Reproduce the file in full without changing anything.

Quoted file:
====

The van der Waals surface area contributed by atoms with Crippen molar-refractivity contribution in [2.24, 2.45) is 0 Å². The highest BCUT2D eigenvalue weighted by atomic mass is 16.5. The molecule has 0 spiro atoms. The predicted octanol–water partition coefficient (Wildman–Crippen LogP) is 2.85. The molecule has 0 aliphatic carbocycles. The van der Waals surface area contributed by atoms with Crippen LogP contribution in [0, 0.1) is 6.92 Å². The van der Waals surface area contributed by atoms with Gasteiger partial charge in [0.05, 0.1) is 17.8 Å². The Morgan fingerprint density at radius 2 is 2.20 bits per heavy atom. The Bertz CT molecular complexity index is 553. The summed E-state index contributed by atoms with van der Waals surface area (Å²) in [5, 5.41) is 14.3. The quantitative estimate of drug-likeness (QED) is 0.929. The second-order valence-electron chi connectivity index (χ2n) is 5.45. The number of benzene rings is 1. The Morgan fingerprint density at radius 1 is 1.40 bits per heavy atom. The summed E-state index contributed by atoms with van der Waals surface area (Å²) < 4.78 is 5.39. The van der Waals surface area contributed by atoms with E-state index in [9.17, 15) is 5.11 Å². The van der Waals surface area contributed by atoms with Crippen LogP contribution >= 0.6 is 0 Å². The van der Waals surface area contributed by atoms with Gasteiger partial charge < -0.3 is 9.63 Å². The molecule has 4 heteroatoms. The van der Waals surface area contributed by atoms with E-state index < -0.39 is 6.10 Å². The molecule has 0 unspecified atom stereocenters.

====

The van der Waals surface area contributed by atoms with Crippen molar-refractivity contribution in [2.24, 2.45) is 0 Å². The highest BCUT2D eigenvalue weighted by atomic mass is 16.5. The molecule has 0 spiro atoms. The predicted octanol–water partition coefficient (Wildman–Crippen LogP) is 2.85. The molecule has 0 aliphatic carbocycles. The van der Waals surface area contributed by atoms with Crippen LogP contribution in [0, 0.1) is 6.92 Å². The van der Waals surface area contributed by atoms with Gasteiger partial charge in [0.05, 0.1) is 17.8 Å². The Morgan fingerprint density at radius 2 is 2.20 bits per heavy atom. The Bertz CT molecular complexity index is 553. The summed E-state index contributed by atoms with van der Waals surface area (Å²) in [5, 5.41) is 14.3. The quantitative estimate of drug-likeness (QED) is 0.929. The second-order valence-electron chi connectivity index (χ2n) is 5.45. The number of benzene rings is 1. The Morgan fingerprint density at radius 1 is 1.40 bits per heavy atom. The summed E-state index contributed by atoms with van der Waals surface area (Å²) < 4.78 is 5.39. The van der Waals surface area contributed by atoms with E-state index in [9.17, 15) is 5.11 Å². The van der Waals surface area contributed by atoms with Crippen LogP contribution >= 0.6 is 0 Å². The van der Waals surface area contributed by atoms with Gasteiger partial charge < -0.3 is 9.63 Å². The molecule has 4 heteroatoms. The van der Waals surface area contributed by atoms with E-state index < -0.39 is 6.10 Å². The molecule has 0 unspecified atom stereocenters.